Inarticulate ramblings of a management consultant

the day to day experiences of a consultant operating in weird and wonderful client situations

Consulting for free – really!?

As I sit in the back of a blue bird taxi in Jakarta on a Tuesday night after a day of pitches…for those of you who haven’t been here, this is likely to take some time….I’m drawn to write about the plague that is increasing impacting consultants, specialist or generalist, local or international, small or large:

the ‘try before you buy’ trend

You know that things have started to take hold when you start to hear specific language which relates to the concept. Increasingly terms and expressions such as ‘proof of concept’ or ‘risk sharing’ are featuring in conversations with clients….essentially a polite form of giving away something (usually time and innovation) as a sweetener in the hope of winning a big piece of work. I was talking with a friend of mine last week who has a very specialist skill set in the financial services sector and whose knowledge around this subject is second to none. He had once again been asked by a client to attend another lengthy meeting to explore in detail the scope and potential solution to some fairly critical issues that the client faced. Being in a start up mode, he felt his options were limited.

Now, let’s not go down the analogy route…it’s far too obvious to compare this to any other sector where the concept of ‘try before you buy’ would end you up out on the street! Imagine walking into a restaurant or a pub or even a shop with that approach…the reaction would be amusing but perhaps unlikely to generate a positive response.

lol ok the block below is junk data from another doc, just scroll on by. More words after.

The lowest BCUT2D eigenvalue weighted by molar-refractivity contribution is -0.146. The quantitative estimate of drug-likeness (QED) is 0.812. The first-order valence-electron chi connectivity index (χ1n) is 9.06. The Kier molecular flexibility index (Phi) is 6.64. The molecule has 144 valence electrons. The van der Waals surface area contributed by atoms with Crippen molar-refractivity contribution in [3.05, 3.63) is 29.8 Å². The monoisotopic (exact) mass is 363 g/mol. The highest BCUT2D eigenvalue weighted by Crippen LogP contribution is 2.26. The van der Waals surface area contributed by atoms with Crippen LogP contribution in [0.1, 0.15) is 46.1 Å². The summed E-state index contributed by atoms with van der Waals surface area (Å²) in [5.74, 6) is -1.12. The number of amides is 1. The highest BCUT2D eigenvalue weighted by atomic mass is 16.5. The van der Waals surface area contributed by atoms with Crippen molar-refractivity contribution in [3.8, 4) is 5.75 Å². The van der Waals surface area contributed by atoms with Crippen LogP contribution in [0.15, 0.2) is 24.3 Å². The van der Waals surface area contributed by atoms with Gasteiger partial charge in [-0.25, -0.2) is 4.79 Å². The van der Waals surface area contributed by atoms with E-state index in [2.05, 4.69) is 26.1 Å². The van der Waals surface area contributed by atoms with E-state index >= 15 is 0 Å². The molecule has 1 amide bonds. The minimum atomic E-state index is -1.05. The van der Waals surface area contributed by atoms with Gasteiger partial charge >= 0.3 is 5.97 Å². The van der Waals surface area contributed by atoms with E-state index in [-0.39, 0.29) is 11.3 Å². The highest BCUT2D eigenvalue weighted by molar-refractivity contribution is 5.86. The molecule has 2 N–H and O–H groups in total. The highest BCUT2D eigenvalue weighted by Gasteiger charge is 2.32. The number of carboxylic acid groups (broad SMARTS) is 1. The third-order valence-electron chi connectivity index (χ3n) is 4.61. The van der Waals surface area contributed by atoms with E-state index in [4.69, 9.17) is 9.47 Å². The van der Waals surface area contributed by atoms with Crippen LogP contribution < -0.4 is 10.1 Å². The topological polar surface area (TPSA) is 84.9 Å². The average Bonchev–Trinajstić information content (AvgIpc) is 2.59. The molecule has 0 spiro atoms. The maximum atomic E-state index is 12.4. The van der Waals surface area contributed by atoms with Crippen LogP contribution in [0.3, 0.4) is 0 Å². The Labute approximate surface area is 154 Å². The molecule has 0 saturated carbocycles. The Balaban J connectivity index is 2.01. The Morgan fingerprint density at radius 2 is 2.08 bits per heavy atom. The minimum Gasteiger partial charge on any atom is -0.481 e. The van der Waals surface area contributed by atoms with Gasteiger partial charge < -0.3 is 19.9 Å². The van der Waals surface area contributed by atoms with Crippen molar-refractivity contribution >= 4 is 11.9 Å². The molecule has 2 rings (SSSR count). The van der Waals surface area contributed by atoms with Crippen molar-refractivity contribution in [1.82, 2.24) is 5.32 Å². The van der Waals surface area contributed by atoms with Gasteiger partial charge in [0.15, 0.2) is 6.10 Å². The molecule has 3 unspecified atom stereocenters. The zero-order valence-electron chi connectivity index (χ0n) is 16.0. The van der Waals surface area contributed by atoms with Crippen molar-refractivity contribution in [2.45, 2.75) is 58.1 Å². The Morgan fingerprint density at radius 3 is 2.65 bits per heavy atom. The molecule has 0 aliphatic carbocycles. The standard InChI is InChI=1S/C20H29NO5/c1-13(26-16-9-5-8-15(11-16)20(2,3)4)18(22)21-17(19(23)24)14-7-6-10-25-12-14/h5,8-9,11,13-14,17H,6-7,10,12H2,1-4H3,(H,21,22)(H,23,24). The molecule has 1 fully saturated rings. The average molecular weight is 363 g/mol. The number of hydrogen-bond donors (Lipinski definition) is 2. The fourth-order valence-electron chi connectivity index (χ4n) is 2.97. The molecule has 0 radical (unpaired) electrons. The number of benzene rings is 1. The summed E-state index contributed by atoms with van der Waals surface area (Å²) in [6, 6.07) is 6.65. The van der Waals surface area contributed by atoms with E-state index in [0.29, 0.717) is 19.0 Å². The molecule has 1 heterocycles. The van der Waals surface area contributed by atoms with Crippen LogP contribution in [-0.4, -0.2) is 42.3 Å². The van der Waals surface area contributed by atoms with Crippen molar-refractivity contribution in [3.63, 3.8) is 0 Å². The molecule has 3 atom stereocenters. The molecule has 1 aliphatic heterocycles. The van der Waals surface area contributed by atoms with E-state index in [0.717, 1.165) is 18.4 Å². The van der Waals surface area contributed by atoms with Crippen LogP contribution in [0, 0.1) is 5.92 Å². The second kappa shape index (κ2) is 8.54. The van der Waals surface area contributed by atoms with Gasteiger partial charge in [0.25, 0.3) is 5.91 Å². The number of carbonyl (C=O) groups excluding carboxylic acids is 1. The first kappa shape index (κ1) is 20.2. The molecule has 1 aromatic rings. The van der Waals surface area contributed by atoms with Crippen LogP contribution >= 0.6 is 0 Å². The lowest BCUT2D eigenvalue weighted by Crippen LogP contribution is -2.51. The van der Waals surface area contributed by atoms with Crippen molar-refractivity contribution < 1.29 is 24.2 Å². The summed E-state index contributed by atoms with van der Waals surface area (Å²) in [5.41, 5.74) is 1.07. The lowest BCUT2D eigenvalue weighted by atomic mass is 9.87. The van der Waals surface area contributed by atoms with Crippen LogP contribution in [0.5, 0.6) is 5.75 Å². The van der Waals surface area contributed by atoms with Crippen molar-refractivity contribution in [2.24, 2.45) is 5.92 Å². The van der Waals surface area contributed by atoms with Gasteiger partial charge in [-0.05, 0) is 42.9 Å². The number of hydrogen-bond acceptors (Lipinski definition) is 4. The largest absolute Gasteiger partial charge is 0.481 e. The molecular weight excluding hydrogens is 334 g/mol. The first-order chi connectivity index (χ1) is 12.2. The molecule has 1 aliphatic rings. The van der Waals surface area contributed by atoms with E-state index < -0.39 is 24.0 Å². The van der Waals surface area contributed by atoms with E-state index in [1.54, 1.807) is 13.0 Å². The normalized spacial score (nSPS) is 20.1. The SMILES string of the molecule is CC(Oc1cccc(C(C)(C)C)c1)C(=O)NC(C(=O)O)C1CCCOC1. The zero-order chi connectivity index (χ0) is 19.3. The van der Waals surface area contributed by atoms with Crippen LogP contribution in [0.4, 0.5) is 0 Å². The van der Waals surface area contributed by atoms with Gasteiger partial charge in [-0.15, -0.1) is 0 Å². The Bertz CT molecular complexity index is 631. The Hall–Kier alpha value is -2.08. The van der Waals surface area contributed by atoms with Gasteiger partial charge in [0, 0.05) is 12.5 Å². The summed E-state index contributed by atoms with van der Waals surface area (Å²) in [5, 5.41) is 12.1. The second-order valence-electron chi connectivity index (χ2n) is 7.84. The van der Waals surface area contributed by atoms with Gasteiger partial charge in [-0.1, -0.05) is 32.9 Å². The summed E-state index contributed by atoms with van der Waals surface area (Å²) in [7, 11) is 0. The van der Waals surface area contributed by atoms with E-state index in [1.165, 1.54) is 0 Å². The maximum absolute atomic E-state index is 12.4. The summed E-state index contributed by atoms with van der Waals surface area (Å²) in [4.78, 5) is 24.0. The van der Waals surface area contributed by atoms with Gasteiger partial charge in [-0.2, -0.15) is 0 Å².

So what are the reasons which we can think of, which would justify a decision to give away something as precious as time to a consultant? More importantly, it’s time which has added value because it’s ‘experienced’ time! Here are my three reasons when it’s worth considering:

  1. When you as a consultant will gain some valuable knowledge as a result of the process….either an insight into the problem, the sector or indeed the company which you can use elsewhere. After all, there is nothing proprietary about what’s been created in a situation which is free.
  2. When you’re working for a someone who has proven himself / herself as a loyal client in the past…ie there is a relationship there which both of you have invested in and benefited from.
  3. When the requirement is a valuable training opportunity for one of your less experienced consultants who is not deployed at the moment. In this case, you’re solving potentially two problems at once. My only caveat is to control the eagerness of your consultant who will be desperate to convert this at any price…which is never a good tactic.

Devaluing the only things which we have…time, experience and goodwill…seems to me to be a very bad start to any relationship!

Categories: Consulting, Economics, Learning, Selling

Tags: , , ,

2 replies

  1. Very well articulated. .. as usual.

    I think of internal services provided by one dept to another in a similar way. If there’s no commercialism involved, the recipient tends to under value the service, leading to wastefulness. Both parties need to appreciate the value that’s being created – either for them or for the other party.


    • Hi Greg, thanks for your comment…as ever, very helpful. The non commercial aspect of these relationships is, as you say, the challenge…however living in a a time sheet world (which is almost inevitably the outcome of creating this type of cross charging environment) may be beyond the cultural limitations of many corporates! Understandibly so.


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